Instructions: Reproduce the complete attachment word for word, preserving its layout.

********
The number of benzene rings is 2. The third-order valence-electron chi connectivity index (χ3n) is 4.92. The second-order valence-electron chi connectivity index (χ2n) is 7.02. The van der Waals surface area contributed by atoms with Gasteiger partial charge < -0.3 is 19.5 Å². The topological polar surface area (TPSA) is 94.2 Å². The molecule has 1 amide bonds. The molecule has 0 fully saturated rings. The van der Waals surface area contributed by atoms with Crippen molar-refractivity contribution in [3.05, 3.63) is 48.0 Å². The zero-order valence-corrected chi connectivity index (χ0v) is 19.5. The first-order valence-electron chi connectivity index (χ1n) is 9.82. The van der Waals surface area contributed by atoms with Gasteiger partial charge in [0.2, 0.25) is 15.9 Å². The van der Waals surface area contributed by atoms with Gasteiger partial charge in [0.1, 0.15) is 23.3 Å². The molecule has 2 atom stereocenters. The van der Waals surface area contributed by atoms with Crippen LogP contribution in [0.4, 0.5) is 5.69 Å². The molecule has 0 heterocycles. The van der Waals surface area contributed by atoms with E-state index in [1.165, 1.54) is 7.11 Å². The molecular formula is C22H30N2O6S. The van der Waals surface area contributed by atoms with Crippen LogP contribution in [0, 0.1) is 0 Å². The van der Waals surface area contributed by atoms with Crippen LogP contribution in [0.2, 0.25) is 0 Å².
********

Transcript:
The number of benzene rings is 2. The third-order valence-electron chi connectivity index (χ3n) is 4.92. The second-order valence-electron chi connectivity index (χ2n) is 7.02. The van der Waals surface area contributed by atoms with Gasteiger partial charge < -0.3 is 19.5 Å². The topological polar surface area (TPSA) is 94.2 Å². The molecule has 1 amide bonds. The molecule has 0 fully saturated rings. The van der Waals surface area contributed by atoms with Crippen molar-refractivity contribution in [3.05, 3.63) is 48.0 Å². The zero-order valence-corrected chi connectivity index (χ0v) is 19.5. The first-order valence-electron chi connectivity index (χ1n) is 9.82. The van der Waals surface area contributed by atoms with Gasteiger partial charge in [0.2, 0.25) is 15.9 Å². The van der Waals surface area contributed by atoms with Gasteiger partial charge in [0.1, 0.15) is 23.3 Å². The molecule has 2 atom stereocenters. The van der Waals surface area contributed by atoms with Crippen LogP contribution in [0.4, 0.5) is 5.69 Å². The molecule has 0 heterocycles. The van der Waals surface area contributed by atoms with E-state index in [1.165, 1.54) is 7.11 Å². The molecular formula is C22H30N2O6S. The van der Waals surface area contributed by atoms with Crippen LogP contribution in [0, 0.1) is 0 Å². The van der Waals surface area contributed by atoms with Crippen LogP contribution in [0.2, 0.25) is 0 Å².